About the olympic history of artistic gymnastics (men and women’s) from 1956 to 1996. 16 parts, in French.
Looks at the modern UK team. In 3 parts in English.
Footage of Olympic gymnasts from the the beginning up until Barcelona. Five parts, British English.
2001, featuring Sara Moro, Elena Gomez, Laura Martinez, Esther Moya, and others. In spanish.
From the poster: “A State of Mind is a 2004 documentary film [that] follows two North Korean child gymnasts and their families for over eight months during training for the 2003 Pyongyang mass games.” Eight parts with English.
About a good gymnast who goes to train with the best coaches. Probably modeled after the Karolyis. Decent stunt work for a low budget TV special.
A 1986 gymnastics film with Keanu Reeves (before he was famous). Also called “Flying”.
From the poster: ”Having suffered as a boy under a brutal Communist-era coach, champion Hungarian gymnast Miklos moves to Canada years later in search of a new start – only to find himself unwittingly perpetuating the very same cycle of abuse among his own pupils.”
White Palms (Hungarian: Fehér Tenyér) is a 2006 Hungarian film directed by Szabolcs Hajdu.” In Hungarian with English subtitles.
Rated 17th worst movie of ALL TIME. An 80s action-gymnastics-karate film featuring Kurt Thomas. He has to get in to “Parmistan” and put in some satellite, but there’s ninjas stopping him, so he uses his gymnastics superpowers. 9 parts on YouTube.
A Soviet film about a gymnast who is injured and has troubles adjusting to normal life. Played by gymnast Svetlana Zaspykina, who in real life was forced to quit because of injuries. A very rare film, the only part available online is the final part. So don’t watch if you want to try and track down the entire film, but it’s hard to do so. In Russian, final part only.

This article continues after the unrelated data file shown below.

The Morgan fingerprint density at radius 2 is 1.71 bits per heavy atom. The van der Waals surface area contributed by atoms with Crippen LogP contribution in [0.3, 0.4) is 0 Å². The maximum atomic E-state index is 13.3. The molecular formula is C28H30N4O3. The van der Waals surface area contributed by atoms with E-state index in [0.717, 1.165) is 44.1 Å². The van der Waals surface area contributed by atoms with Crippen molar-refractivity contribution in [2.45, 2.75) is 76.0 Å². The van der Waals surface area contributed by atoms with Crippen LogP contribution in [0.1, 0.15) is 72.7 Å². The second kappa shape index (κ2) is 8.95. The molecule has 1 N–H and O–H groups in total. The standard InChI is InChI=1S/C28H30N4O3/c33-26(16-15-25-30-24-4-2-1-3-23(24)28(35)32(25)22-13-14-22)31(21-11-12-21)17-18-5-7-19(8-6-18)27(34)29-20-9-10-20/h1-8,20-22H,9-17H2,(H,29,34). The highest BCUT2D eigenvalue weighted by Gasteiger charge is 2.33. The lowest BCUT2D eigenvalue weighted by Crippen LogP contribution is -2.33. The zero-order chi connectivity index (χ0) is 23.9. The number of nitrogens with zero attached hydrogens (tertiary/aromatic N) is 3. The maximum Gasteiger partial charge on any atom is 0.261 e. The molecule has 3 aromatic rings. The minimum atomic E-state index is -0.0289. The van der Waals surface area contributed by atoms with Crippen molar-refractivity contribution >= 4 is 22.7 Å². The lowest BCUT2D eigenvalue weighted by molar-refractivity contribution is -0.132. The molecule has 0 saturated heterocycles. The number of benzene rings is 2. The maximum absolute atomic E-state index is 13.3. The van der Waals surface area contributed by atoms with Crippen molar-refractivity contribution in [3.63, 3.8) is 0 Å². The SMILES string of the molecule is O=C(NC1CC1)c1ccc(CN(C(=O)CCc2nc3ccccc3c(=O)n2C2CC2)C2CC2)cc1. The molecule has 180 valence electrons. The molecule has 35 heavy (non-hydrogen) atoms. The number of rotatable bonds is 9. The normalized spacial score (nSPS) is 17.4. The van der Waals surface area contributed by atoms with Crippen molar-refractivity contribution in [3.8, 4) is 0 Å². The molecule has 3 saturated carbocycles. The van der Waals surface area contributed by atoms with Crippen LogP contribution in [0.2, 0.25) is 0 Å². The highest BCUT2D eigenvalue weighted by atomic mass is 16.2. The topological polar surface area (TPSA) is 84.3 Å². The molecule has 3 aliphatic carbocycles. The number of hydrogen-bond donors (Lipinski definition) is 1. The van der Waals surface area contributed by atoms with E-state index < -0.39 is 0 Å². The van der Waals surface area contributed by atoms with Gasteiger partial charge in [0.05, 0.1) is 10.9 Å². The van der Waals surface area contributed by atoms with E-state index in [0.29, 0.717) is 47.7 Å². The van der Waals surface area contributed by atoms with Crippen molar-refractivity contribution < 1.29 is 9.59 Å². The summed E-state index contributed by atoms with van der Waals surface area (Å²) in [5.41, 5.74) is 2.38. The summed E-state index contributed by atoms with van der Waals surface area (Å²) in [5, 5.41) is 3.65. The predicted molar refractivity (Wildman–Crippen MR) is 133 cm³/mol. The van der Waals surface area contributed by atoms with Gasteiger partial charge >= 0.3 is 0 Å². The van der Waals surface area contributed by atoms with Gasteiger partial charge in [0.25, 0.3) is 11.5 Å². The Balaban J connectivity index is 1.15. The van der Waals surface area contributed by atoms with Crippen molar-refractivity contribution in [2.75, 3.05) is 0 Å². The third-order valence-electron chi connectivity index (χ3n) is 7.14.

About the pressures of gymnastics. The main gymnast develops anorexia.
A TV movie about Nadia, made in 1984 in America. Somewhat accurate, somewhat ridiculous. Appears to be missing the first part on YouTube.
About a gymnast who goes to train with the best coach, but develops anorexia.
A spy movie also about gymnastics, featuring Kristie Phillips.
2006 “blockbuster” (aka high budget for gymnastics) teen film about a former champion Haley Graham’s return to elite gymnastics. Featuring Jeff Bridges and Missy Peregrym. The main stunt double is Isabelle Severino of France. 11 parts on YouTube.
A highly ridiculous TV special about a gymnast (Julianne McNamara) who falls and thinks she is paralyzed.
Great moments in Romanian gymnastics from Nadia up to recent times.
Parts 1-4 goes into the history of Romanian gymnastics. Parts 5-7 is about Romanian gymnasts’ life after gymnastics.
Montage of Soviet gymnasts. Part 1 is the faces of Soviet gymnastics. Parts 2-5 explores the different quads. Part 6 is about the successes and part 7 is falls and disappointments. Parts 8-9 are the history of the Soviet program. Part 10-11 is the about the gymnasts’ life after gymnastics.
Helpful guides such as this one show examples of elements from all disciplines, both dance and acrobatics, with name and value in the code. Other such guides go through a certain routine and identify elements, their value and any connection value.